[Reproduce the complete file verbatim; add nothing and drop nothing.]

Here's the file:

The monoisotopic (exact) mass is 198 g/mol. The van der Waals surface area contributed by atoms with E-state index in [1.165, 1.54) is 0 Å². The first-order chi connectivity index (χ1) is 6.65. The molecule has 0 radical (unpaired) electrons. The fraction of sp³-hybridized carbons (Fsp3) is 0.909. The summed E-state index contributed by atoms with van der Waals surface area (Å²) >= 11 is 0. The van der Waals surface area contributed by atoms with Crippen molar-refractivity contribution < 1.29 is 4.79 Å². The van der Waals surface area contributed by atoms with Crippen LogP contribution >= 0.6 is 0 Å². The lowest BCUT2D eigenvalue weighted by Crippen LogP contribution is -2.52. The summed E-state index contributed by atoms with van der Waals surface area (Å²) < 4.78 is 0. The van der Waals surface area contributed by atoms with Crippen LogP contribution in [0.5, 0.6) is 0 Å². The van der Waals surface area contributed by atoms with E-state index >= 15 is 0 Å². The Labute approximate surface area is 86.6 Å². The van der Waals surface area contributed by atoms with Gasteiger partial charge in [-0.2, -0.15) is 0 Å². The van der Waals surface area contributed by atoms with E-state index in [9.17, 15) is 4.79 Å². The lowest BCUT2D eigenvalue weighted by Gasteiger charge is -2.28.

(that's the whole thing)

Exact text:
The monoisotopic (exact) mass is 198 g/mol. The van der Waals surface area contributed by atoms with E-state index in [1.165, 1.54) is 0 Å². The first-order chi connectivity index (χ1) is 6.65. The molecule has 0 radical (unpaired) electrons. The fraction of sp³-hybridized carbons (Fsp3) is 0.909. The summed E-state index contributed by atoms with van der Waals surface area (Å²) >= 11 is 0. The van der Waals surface area contributed by atoms with Crippen molar-refractivity contribution < 1.29 is 4.79 Å². The van der Waals surface area contributed by atoms with Crippen LogP contribution >= 0.6 is 0 Å². The lowest BCUT2D eigenvalue weighted by Crippen LogP contribution is -2.52. The summed E-state index contributed by atoms with van der Waals surface area (Å²) < 4.78 is 0. The van der Waals surface area contributed by atoms with Crippen LogP contribution in [0.5, 0.6) is 0 Å². The van der Waals surface area contributed by atoms with E-state index >= 15 is 0 Å². The Labute approximate surface area is 86.6 Å². The van der Waals surface area contributed by atoms with Gasteiger partial charge in [-0.2, -0.15) is 0 Å². The van der Waals surface area contributed by atoms with E-state index in [9.17, 15) is 4.79 Å². The lowest BCUT2D eigenvalue weighted by Gasteiger charge is -2.28.